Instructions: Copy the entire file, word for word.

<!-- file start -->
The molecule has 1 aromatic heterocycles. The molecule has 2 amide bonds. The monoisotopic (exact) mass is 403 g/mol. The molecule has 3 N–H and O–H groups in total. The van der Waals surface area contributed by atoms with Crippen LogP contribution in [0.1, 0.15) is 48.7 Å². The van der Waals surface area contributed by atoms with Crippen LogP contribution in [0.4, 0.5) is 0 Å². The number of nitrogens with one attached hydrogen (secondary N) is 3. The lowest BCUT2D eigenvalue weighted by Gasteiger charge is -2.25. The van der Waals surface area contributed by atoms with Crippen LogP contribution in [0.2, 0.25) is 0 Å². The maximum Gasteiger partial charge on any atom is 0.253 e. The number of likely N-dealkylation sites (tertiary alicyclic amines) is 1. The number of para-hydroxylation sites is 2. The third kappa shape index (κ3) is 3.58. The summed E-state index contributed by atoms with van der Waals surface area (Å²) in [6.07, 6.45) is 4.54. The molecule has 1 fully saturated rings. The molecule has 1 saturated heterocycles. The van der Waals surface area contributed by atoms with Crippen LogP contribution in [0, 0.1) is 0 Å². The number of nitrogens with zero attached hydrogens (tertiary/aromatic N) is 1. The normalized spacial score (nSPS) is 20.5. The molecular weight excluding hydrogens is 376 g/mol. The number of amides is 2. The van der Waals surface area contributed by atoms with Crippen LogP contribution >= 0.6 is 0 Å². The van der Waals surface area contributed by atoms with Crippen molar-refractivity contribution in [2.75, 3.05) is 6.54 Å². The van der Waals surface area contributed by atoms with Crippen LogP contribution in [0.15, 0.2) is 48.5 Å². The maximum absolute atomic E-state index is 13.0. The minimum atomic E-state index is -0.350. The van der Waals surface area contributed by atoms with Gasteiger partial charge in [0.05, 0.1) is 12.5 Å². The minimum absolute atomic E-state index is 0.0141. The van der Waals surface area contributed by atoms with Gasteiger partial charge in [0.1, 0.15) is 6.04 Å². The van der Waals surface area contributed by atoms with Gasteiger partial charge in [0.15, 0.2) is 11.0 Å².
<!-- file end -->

The molecule has 1 aromatic heterocycles. The molecule has 2 amide bonds. The monoisotopic (exact) mass is 403 g/mol. The molecule has 3 N–H and O–H groups in total. The van der Waals surface area contributed by atoms with Crippen LogP contribution in [0.1, 0.15) is 48.7 Å². The van der Waals surface area contributed by atoms with Crippen LogP contribution in [0.4, 0.5) is 0 Å². The number of nitrogens with one attached hydrogen (secondary N) is 3. The lowest BCUT2D eigenvalue weighted by Gasteiger charge is -2.25. The van der Waals surface area contributed by atoms with Crippen LogP contribution in [0.2, 0.25) is 0 Å². The maximum Gasteiger partial charge on any atom is 0.253 e. The number of likely N-dealkylation sites (tertiary alicyclic amines) is 1. The number of para-hydroxylation sites is 2. The third kappa shape index (κ3) is 3.58. The summed E-state index contributed by atoms with van der Waals surface area (Å²) in [6.07, 6.45) is 4.54. The molecule has 1 fully saturated rings. The molecule has 1 saturated heterocycles. The van der Waals surface area contributed by atoms with Crippen LogP contribution in [0, 0.1) is 0 Å². The number of nitrogens with zero attached hydrogens (tertiary/aromatic N) is 1. The normalized spacial score (nSPS) is 20.5. The molecular weight excluding hydrogens is 376 g/mol. The number of amides is 2. The van der Waals surface area contributed by atoms with Crippen LogP contribution >= 0.6 is 0 Å². The van der Waals surface area contributed by atoms with Crippen molar-refractivity contribution in [2.75, 3.05) is 6.54 Å². The van der Waals surface area contributed by atoms with Crippen LogP contribution in [0.15, 0.2) is 48.5 Å². The maximum absolute atomic E-state index is 13.0. The minimum atomic E-state index is -0.350. The van der Waals surface area contributed by atoms with Gasteiger partial charge in [0.05, 0.1) is 12.5 Å². The minimum absolute atomic E-state index is 0.0141. The van der Waals surface area contributed by atoms with Gasteiger partial charge in [0.1, 0.15) is 6.04 Å². The van der Waals surface area contributed by atoms with Gasteiger partial charge in [0.15, 0.2) is 11.0 Å².